Tens of Thousands Light Up Mount Meron for Annual Lag Ba’omer Revival Meeting

Hasids light bonfires at tomb of revered Rabbi Shimon Bar Yochai.

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Tens of thousands gather at Mount Meron for the annual Lag Ba’omer revival meeting, May 7, 2015Credit: Gil Eliyahu

Tens of thousands of Hasidic revelers converged on Mount Meron on Thursday for the traditional Lag Ba’omer celebration at the tomb of Rabbi Shimon Bar Yochai.

A giant screen showed the Boyaner Rebbe lighting the main bonfire at the tomb plaza after nightfall. Despite the spiritual atmosphere, many smartphones were held up to document the goings on and the screened ceremony was interrupted several times by holiday greetings sponsored by a health maintenance organization.

After the first lighting ceremony was over thousands of people moved on the road from Moshav Meron to Rabbi Shimon Bar Yochai’s tomb. The road was lined with stalls on both sides and dozens of people were asking for donations.

One man asked for a contribution for autistic children, beside him a woman sat at a table with a sign saying “My wife is very ill. Treatment costs 180,000 shekels.” In the middle of the road sat a middle-aged woman in a white dress and white crown, holding a sign saying, “Charity for a bride.”

Yael, 21, of Pardes Katz, stood in the middle of the crowd handing out pamphlets featuring a set of 10 psalms whose recital allegedly serves as repentance for all sins. In her other hand she held half a plastic bottle with coins in it.

She herself became religious only a year ago and since then has been trying to persuade others to do the same, she said. The more charity people give her, the more pamphlets she can buy to hand out.

“I’ve handed 700 out in three hours,” she said. “It’s amazing.”

Yael said she used to live in a kibbutz and her parents don’t speak to her, but she keeps smiling all the same.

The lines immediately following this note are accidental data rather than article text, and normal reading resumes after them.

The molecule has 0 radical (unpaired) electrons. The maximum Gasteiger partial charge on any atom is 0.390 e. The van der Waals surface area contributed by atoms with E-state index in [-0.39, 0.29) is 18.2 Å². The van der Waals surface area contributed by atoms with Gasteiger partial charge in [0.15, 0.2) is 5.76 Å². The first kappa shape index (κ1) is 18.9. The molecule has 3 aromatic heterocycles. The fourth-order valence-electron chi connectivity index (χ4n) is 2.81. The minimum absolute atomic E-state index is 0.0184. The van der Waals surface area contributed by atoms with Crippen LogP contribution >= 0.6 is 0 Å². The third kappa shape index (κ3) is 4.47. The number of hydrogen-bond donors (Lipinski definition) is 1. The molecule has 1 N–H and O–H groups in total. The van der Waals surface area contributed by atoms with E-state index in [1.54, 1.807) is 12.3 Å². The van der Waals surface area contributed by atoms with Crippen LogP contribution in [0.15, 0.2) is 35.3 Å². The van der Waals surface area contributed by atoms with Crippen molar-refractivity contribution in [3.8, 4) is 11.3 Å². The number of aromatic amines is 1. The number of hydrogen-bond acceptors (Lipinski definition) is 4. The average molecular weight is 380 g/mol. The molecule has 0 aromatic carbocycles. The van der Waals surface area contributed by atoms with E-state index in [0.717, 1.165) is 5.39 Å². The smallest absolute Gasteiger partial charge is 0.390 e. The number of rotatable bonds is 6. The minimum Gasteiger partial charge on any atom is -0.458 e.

“If I had a daughter who became religious and all I knew of the religious people was from the media, I too would think she lost it,” she said.

More stalls spring up, filling the street, offering handkerchiefs, olive oil, spices, candles, wind chimes, pictures of holy men and even chains with flickering, colored light bulbs shaped like a hamsa.

Most revelers crowd round a stall selling discs, from which rhythmic music is blaring. Dozens of people, religious and secular, dance in front of this stall, while dozens of others photograph them with their cell phones. Two Hasidim blow shofars.

Behind this stall a small caravan with two seats offers a blessing for anyone who wants it. Three youngsters dressed in white with sidecurls say the best-selling disc this year is again the song about Rabbi Nachman of Bratzlav, as well as Rabbi Nachman’s books.

Rabbi Shimon Bar Yochai may be the reason for the celebration, but Rabbi Nachman rules. The celebration grows more intense as the hours pass, with the Bratzlav Hasidim the life and soul of the party.

Adi Yirmiyahu of Beit Shemesh, 21, is selling Rabbi Nachman books. “I used to play in a rock band,” he says. Three years ago he turned from a metal head to a Hasid with sidecurls.

“This music is a very high spiritual level, like there’s rock and there’s metal, which is a higher spiritual level than rock, so it is in Rabbi Nachman’s books,” he says.

Two Hasids in a corner are mixing vodka with an energy drink.

Half an hour after midnight, a sale begins at another book stall. A book by Rabbi Nachman is going for 90 shekels. “Anyone who buys the book enters a raffle and can win a flight ticket to Uman!” the vendor says, referring to the Ukrainian city where Rabbi Nachman is buried.

By 1 A.M. no one seems tired and the reveling continues full tilt. At the roadside several families have set up tents and put the children to sleep, which seems impossible in the incredible din, but then everybody on Mount Meron this night appears to believe in miracles.

(Photo by Gil Eliyahu)

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